To monitor how a network is operating, such as to perform fault detection, fault isolation, fault confirmation, and other types of fault detection and remediation, an operator may want to send Operation, Administration, and Maintenance (OAM) service frames across the network. Different OAM flows may be used to monitor different aspects or segments of a connection on the network. For example, an OAM flow may be used end-to-end across the network, may be used to monitor the connection within a particular domain, or may be used to monitor other aspects of the connection on the network. A particular OAM flow will be referred to herein as a Management Entity (ME). By monitoring a particular ME the network manager may determine whether connectivity exists across that portion of the network, and if connectivity does not exist, may enable the network manager to isolate the fault on the network. When Ethernet networks and MPLS networks are required to connect together, a network manager may need to be able to define Maintenance Entities across a combined MPLS/Ethernet network

As discussed above, both Ethernet networks and MPLS networks have implemented features that will allow traffic from different VLANs to be identified, and which will also allow traffic associated with particular service instances within a VLAN to be identified. When the networks are interconnected, it would be advantageous to allow interworking to occur, either at the network level or service level, so that particular services may be offered end-to-end across the interconnected network. Additionally, from a management perspective, it would be advantageous to enable OAM Maintenance Entities to be defined to monitor aspects of the MPLS/Ethernet network.

SUMMARY OF THE INVENTION

MPLS networks offering PW or VPLS services may be interconnected with Ethernet networks implemented according to 802.1ah or 802.1Qay. The MPLS network may be a core and offer services to the Ethernet access networks, or vise-versa. Additionally, a mixture of different types of access networks may be interconnected by an MPLS core or an Ethernet core. Where service frames are to be mapped from an ingress Ethernet network to an egress Ethernet network across an MPLS network, the VLAN ID value will be set to correspond to a PW through the MPLS core to reach the particular egress Ethernet network. Where the MPLS core implements VPLS, the destination address may be selected to allow the Ethernet network to select the correct VPLS instance. Where an Ethernet core is used, the Ethernet core may select a tunnel based on the pseudowire label associated with the service frame or based on the B-VID, I-SID, or B-VID and B-DA associated with the service frame.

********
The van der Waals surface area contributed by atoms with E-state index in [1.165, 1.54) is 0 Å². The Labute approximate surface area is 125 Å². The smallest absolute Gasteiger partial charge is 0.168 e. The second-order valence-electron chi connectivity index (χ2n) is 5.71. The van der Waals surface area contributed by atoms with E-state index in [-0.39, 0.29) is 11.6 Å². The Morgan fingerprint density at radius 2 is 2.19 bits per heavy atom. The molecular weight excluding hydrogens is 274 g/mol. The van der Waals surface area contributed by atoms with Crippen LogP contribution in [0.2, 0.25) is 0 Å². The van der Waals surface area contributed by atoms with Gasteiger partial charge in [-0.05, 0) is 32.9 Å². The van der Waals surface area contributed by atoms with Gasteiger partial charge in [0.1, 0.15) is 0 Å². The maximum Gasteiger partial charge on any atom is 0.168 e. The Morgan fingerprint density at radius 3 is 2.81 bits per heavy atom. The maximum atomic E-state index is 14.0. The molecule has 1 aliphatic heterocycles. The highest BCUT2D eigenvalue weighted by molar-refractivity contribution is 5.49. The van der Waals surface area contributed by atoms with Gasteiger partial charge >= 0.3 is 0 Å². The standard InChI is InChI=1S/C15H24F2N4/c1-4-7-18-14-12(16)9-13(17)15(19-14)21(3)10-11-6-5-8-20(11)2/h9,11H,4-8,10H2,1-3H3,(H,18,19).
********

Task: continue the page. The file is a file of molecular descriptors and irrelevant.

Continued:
BRIEF DESCRIPTION OF THE DRAWINGS

Aspects of the present invention are pointed out with particularity in the appended claims. The present invention is illustrated by way of example in the following drawings in which like references indicate similar elements. The following drawings disclose various embodiments of the present invention for purposes of illustration only and are not intended to limit the scope of the invention. For purposes of clarity, not every component may be labeled in every figure. In the figures:

FIGS. 1-3 are functional block diagrams of communication networks showing three example ways in which Ethernet and MPLS network domains may be connected;

FIG. 4 is a functional block diagrams of a reference view of a network including MPLS networks and an Ethernet (PBT) core network;

FIG. 5 is a functional block diagram of a path through the reference network of FIG. 4 illustrating the format of the headers applied to the data as it traverses the network according to an embodiment of the invention;

FIG. 6 is a functional block diagrams of a reference view of a network including MPLS networks and an Ethernet (PBB) core network;

FIG. 7 is a functional block diagram of a path through the reference network of FIG. 6 illustrating the format of the headers applied to the data as it traverses the network according to an embodiment of the invention;

FIG. 8 is a functional block diagrams of a reference view of a network including MPLS networks and an Ethernet (PBT/PBB) core network;

FIG. 9 is a functional block diagrams of a reference view of a network including Ethernet (PBT) networks and an MPLS (PW) core network;

FIG. 10 is a functional block diagram of a path through the reference network of FIG. 9 illustrating the format of the headers applied to the data as it traverses the network according to an embodiment of the invention;

FIG. 11 is a functional block diagram of path through the reference network of FIG. 9 illustrating another format of the headers applied to the data as it traverses the network according to an embodiment of the invention;

FIG. 12 is a functional block diagram showing example maintenance entities that may be implemented in the network of FIG. 9 according to an embodiment of the invention;

FIG. 13 is a functional block diagrams of a reference view of a network including Ethernet (PBT) networks belonging to different domains and an MPLS (PW) core network;